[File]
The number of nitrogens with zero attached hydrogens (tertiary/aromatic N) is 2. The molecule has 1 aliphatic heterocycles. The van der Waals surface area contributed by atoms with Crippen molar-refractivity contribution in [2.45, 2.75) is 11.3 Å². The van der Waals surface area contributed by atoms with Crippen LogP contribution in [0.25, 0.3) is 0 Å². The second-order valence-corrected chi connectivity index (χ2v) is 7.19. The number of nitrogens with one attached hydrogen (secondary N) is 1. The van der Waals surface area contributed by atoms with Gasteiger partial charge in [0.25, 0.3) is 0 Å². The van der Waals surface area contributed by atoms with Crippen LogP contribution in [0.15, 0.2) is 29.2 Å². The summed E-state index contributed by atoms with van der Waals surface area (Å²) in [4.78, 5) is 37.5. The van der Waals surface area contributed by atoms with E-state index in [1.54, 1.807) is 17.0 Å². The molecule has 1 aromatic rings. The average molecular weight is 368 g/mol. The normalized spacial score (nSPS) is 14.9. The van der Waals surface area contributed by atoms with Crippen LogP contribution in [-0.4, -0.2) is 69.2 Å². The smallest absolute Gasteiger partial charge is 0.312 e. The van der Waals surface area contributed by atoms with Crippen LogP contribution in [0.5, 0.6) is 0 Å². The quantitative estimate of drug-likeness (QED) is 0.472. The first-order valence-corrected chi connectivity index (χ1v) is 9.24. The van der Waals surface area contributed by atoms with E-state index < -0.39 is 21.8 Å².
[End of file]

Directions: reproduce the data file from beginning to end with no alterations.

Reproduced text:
The number of nitrogens with zero attached hydrogens (tertiary/aromatic N) is 2. The molecule has 1 aliphatic heterocycles. The van der Waals surface area contributed by atoms with Crippen molar-refractivity contribution in [2.45, 2.75) is 11.3 Å². The van der Waals surface area contributed by atoms with Crippen LogP contribution in [0.25, 0.3) is 0 Å². The second-order valence-corrected chi connectivity index (χ2v) is 7.19. The number of nitrogens with one attached hydrogen (secondary N) is 1. The van der Waals surface area contributed by atoms with Gasteiger partial charge in [0.25, 0.3) is 0 Å². The van der Waals surface area contributed by atoms with Crippen LogP contribution in [0.15, 0.2) is 29.2 Å². The summed E-state index contributed by atoms with van der Waals surface area (Å²) in [4.78, 5) is 37.5. The van der Waals surface area contributed by atoms with E-state index in [1.54, 1.807) is 17.0 Å². The molecule has 1 aromatic rings. The average molecular weight is 368 g/mol. The normalized spacial score (nSPS) is 14.9. The van der Waals surface area contributed by atoms with Crippen LogP contribution in [-0.4, -0.2) is 69.2 Å². The smallest absolute Gasteiger partial charge is 0.312 e. The van der Waals surface area contributed by atoms with Crippen LogP contribution in [0.5, 0.6) is 0 Å². The quantitative estimate of drug-likeness (QED) is 0.472. The first-order valence-corrected chi connectivity index (χ1v) is 9.24. The van der Waals surface area contributed by atoms with E-state index < -0.39 is 21.8 Å².